Tuesday, June 30, 2015

Last day of June 2015

Saul Steinberg. Untitled, 1948.

And have a look at the great Saul Steinberg archive at this Artsy site, here.

Love this vid. A Samoan schoolboy leads the tribal style morning prayer with verve.
The Leonid meteor showers, expected this November 17th
A moral tale of the evils of the pursuit of material wealth the fairy story 'The Heart of Stone' was written by the German poet and author Wilhelm Hauff (1802-1827). 
A Pict woman (a member of an ancient Celtic people from Scotland) stands with a long spear held upright in her left hand, and two long spears held horizontally in her right. She wears only a large ring around her waist, from which a curved sword hangs behind her, and a smaller ring around her neck. Much of her body is painted or tattooed. 
“The women of the Picts above said were no worse for the wars than the men. And were painted after the manner following, having their heads bare, did let their hair flying about their shoulders, were painted with griffon heads, the low parts and thighs with lion faces, or some other beast as it comes best into their fancy. Their breast hath a manner of a half moon, with a great star, and four lesser in both the sides, their paps (nipples) painted in manner of beams of the Sun, and among all this a great lightning star upon their breasts. The saids of some points or beams, and the whole belly as a Sun, the arms, thighs, and legs well-painted, of diverse figures: They did also carry about their necks an iron ring, as the men did, and such a girdle with the great sword hanging, having a pick or a lance in one hand, and two darts in the other.”

At Her Bath
Indian, Pahari, about 1690–1700

Trippy gifs by Kidmograph

The Visual Music Of The Shipibo Tribe Of The Amazon

The Magical Art of the Shipibo People of the Upper Amazon
By Howard G Charing
The Shipibo believe that our state of health, both physical and psychological, is dependent on the balanced union between mind, spirit and body. If an imbalance in this occurs - such as through emotions of envy, hate, anger - this will generate a negative effect on the health of that person. The shaman will re-establish the balance by chanting the icaros, which are the geometric patterns of harmony made manifest in sound, into the body of the person. The shaman in effect transforms the visual code into an acoustic code. A key element in this magical dialogue with the energy which permeates Creation and is embedded in the Shipibo designs, is the work with ayahuasca by the Shipibo shamans or muraya.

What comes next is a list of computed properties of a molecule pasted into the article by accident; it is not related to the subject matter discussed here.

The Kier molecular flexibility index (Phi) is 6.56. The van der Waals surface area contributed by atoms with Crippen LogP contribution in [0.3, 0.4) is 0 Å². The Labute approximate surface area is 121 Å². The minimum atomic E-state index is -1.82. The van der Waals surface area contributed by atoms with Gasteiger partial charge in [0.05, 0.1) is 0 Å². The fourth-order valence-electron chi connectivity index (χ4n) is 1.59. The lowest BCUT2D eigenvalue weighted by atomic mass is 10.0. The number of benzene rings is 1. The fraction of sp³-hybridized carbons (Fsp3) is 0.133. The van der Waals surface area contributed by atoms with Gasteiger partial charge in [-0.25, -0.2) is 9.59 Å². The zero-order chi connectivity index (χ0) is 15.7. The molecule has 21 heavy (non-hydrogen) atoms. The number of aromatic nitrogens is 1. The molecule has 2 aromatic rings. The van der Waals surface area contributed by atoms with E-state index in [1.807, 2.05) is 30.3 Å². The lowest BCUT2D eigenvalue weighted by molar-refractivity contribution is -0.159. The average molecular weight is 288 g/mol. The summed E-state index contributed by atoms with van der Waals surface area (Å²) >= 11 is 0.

In the deep ayahuasca trance, the ayahuasca reveals to the shaman the luminous geometric patterns of energy. These filaments drift towards the mouth of the shaman where they metamorphose into a chant or icaro. The icaro is a conduit for the patterns of Creation, which then permeate the body of the shaman’s patient, bringing harmony in the form of the geometric patterns which re-balance the patient’s body.

Shipibo Tribe. Textiles. Peruvian Amazon.

Tomás Sánchez
Tomás Sánchez
Tomás Sánchez

When I cough, my cat quacks

Saturday, June 27, 2015

Some Indian miniature paintings

I love Indian miniature paintings of all kinds. the more abstract ones have a marvelous sense of space and color. The romantic ones are charming, often depicting moods so well, I love the ones of the monsoon rainy season, which is considered a time of romance in India, the details and patterns of leafy trees and flowers and the paintings which include animals. 

Below are a few Indian miniature paintings found on the web. It's possible to buy Indian miniatures on eBay. There's a great selection. 

Kangra painting of the Cosmic Sun, 18th century

From a series of Vishnu Avataras: Yagya. Jaipur, circa 1860

Kalki Avatar
Punjab Hills, Guler, c. 1765

Two girls standing on a terrace, clasping hands and holding lotus flowers - Rajput Painting, early 19th century

From the Mary Binney Wheeler Image Collection

Divine Lovers in Moonlight, Kangra style, 1810, Chamba Museum, Himachal Pradesh, India

A miniature painting depicting two lovers watching birds in the sky, 1975-1982

Equestrian portrait of a princess, Guler style, 1790, Chamba Museum, Himachal Pradesh, India

Krishna releases the defeated Rukmi, Guler style, 1770, Chamba Museum, Himachal Pradesh, India

Radha and Krishna, Guler, 18th century, Panjab University, Chandigarh, India

Portrait of a woman, Mughal miniature painting

Indian miniature painting showing a woman with peacocks in a landscape, 1978
Miniature Painting, The Rainy Season, Kangra, 19th century, Panjab University, Chandigarh, India

Miniature Painting, The Rainy Season, Kangra, 19th century, Panjab University, Chandigarh, India

Siva and Parvati, Kangra style, 1815, Chamba Museum, Himachal Pradesh, India

Krishna saving passengers from a shipwreck caused by a nefarious horse-headed deity, 1978-1982